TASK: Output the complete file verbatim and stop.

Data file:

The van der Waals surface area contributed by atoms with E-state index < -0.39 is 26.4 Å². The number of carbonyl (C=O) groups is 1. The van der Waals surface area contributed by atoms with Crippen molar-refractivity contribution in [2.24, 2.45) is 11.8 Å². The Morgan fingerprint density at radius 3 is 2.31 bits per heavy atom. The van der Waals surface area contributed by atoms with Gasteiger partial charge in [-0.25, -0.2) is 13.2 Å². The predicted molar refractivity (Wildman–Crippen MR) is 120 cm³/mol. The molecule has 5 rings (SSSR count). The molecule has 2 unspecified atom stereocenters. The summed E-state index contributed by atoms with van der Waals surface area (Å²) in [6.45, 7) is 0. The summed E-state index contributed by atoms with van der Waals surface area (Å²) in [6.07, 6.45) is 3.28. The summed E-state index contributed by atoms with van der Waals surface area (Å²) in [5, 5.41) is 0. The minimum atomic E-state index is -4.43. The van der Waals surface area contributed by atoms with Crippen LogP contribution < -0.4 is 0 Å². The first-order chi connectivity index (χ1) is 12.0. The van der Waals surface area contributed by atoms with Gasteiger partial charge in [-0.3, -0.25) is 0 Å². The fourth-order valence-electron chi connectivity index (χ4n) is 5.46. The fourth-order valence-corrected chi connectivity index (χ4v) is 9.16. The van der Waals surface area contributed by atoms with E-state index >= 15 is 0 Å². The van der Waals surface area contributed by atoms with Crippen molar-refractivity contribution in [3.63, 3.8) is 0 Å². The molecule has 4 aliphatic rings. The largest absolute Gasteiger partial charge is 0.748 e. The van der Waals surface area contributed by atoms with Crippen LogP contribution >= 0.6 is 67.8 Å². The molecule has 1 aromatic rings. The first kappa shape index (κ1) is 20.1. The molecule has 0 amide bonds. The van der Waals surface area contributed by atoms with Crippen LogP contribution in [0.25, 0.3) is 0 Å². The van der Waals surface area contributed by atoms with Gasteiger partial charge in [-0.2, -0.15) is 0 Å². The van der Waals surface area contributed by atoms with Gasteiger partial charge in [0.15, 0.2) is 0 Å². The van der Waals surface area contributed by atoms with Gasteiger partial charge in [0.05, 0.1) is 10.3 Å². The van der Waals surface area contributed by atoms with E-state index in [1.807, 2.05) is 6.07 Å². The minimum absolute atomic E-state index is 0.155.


The van der Waals surface area contributed by atoms with E-state index < -0.39 is 26.4 Å². The number of carbonyl (C=O) groups is 1. The van der Waals surface area contributed by atoms with Crippen molar-refractivity contribution in [2.24, 2.45) is 11.8 Å². The Morgan fingerprint density at radius 3 is 2.31 bits per heavy atom. The van der Waals surface area contributed by atoms with Gasteiger partial charge in [-0.25, -0.2) is 13.2 Å². The predicted molar refractivity (Wildman–Crippen MR) is 120 cm³/mol. The molecule has 5 rings (SSSR count). The molecule has 2 unspecified atom stereocenters. The summed E-state index contributed by atoms with van der Waals surface area (Å²) in [6.45, 7) is 0. The summed E-state index contributed by atoms with van der Waals surface area (Å²) in [6.07, 6.45) is 3.28. The summed E-state index contributed by atoms with van der Waals surface area (Å²) in [5, 5.41) is 0. The minimum atomic E-state index is -4.43. The van der Waals surface area contributed by atoms with Crippen LogP contribution < -0.4 is 0 Å². The first-order chi connectivity index (χ1) is 12.0. The van der Waals surface area contributed by atoms with Gasteiger partial charge in [-0.3, -0.25) is 0 Å². The fourth-order valence-electron chi connectivity index (χ4n) is 5.46. The fourth-order valence-corrected chi connectivity index (χ4v) is 9.16. The van der Waals surface area contributed by atoms with E-state index >= 15 is 0 Å². The van der Waals surface area contributed by atoms with Crippen molar-refractivity contribution in [3.63, 3.8) is 0 Å². The molecule has 4 aliphatic rings. The largest absolute Gasteiger partial charge is 0.748 e. The van der Waals surface area contributed by atoms with Crippen LogP contribution >= 0.6 is 67.8 Å². The molecule has 1 aromatic rings. The first kappa shape index (κ1) is 20.1. The molecule has 0 amide bonds. The van der Waals surface area contributed by atoms with Crippen LogP contribution in [0.25, 0.3) is 0 Å². The van der Waals surface area contributed by atoms with Gasteiger partial charge in [-0.2, -0.15) is 0 Å². The van der Waals surface area contributed by atoms with Gasteiger partial charge in [0.15, 0.2) is 0 Å². The van der Waals surface area contributed by atoms with Gasteiger partial charge in [0.05, 0.1) is 10.3 Å². The van der Waals surface area contributed by atoms with E-state index in [1.807, 2.05) is 6.07 Å². The minimum absolute atomic E-state index is 0.155.